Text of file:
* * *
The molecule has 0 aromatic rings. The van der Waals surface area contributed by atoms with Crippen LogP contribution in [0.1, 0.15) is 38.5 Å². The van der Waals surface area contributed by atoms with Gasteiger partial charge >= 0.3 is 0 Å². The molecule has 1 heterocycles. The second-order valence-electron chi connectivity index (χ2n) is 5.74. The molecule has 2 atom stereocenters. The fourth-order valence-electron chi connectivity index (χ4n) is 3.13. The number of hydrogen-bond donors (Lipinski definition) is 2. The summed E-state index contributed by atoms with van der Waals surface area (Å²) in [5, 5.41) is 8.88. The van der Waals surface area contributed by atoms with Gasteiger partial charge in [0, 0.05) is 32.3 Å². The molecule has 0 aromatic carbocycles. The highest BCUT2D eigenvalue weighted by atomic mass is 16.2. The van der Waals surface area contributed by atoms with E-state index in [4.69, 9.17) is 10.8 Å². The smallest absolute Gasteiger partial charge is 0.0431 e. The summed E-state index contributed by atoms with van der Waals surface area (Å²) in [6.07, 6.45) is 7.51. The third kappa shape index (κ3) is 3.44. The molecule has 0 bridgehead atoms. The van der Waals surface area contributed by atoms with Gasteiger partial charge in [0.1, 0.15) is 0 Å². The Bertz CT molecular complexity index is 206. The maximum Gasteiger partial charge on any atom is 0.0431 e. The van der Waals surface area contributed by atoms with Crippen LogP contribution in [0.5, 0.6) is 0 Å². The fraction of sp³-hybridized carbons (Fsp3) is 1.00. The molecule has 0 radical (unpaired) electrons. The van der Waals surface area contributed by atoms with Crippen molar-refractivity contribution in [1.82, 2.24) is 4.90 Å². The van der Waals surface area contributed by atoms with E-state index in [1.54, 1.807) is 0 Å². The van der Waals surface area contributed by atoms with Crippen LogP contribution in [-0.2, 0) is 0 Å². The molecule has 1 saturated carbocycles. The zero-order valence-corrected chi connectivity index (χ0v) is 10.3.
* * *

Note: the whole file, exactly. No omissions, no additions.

The molecule has 0 aromatic rings. The van der Waals surface area contributed by atoms with Crippen LogP contribution in [0.1, 0.15) is 38.5 Å². The van der Waals surface area contributed by atoms with Gasteiger partial charge >= 0.3 is 0 Å². The molecule has 1 heterocycles. The second-order valence-electron chi connectivity index (χ2n) is 5.74. The molecule has 2 atom stereocenters. The fourth-order valence-electron chi connectivity index (χ4n) is 3.13. The number of hydrogen-bond donors (Lipinski definition) is 2. The summed E-state index contributed by atoms with van der Waals surface area (Å²) in [5, 5.41) is 8.88. The van der Waals surface area contributed by atoms with Gasteiger partial charge in [0, 0.05) is 32.3 Å². The molecule has 0 aromatic carbocycles. The highest BCUT2D eigenvalue weighted by atomic mass is 16.2. The van der Waals surface area contributed by atoms with E-state index in [4.69, 9.17) is 10.8 Å². The smallest absolute Gasteiger partial charge is 0.0431 e. The summed E-state index contributed by atoms with van der Waals surface area (Å²) in [6.07, 6.45) is 7.51. The third kappa shape index (κ3) is 3.44. The molecule has 0 bridgehead atoms. The van der Waals surface area contributed by atoms with Gasteiger partial charge in [0.1, 0.15) is 0 Å². The Bertz CT molecular complexity index is 206. The maximum Gasteiger partial charge on any atom is 0.0431 e. The van der Waals surface area contributed by atoms with Crippen LogP contribution in [0.5, 0.6) is 0 Å². The fraction of sp³-hybridized carbons (Fsp3) is 1.00. The molecule has 0 radical (unpaired) electrons. The van der Waals surface area contributed by atoms with Crippen molar-refractivity contribution in [1.82, 2.24) is 4.90 Å². The van der Waals surface area contributed by atoms with E-state index in [1.54, 1.807) is 0 Å². The van der Waals surface area contributed by atoms with Crippen LogP contribution in [-0.2, 0) is 0 Å². The molecule has 1 saturated carbocycles. The zero-order valence-corrected chi connectivity index (χ0v) is 10.3.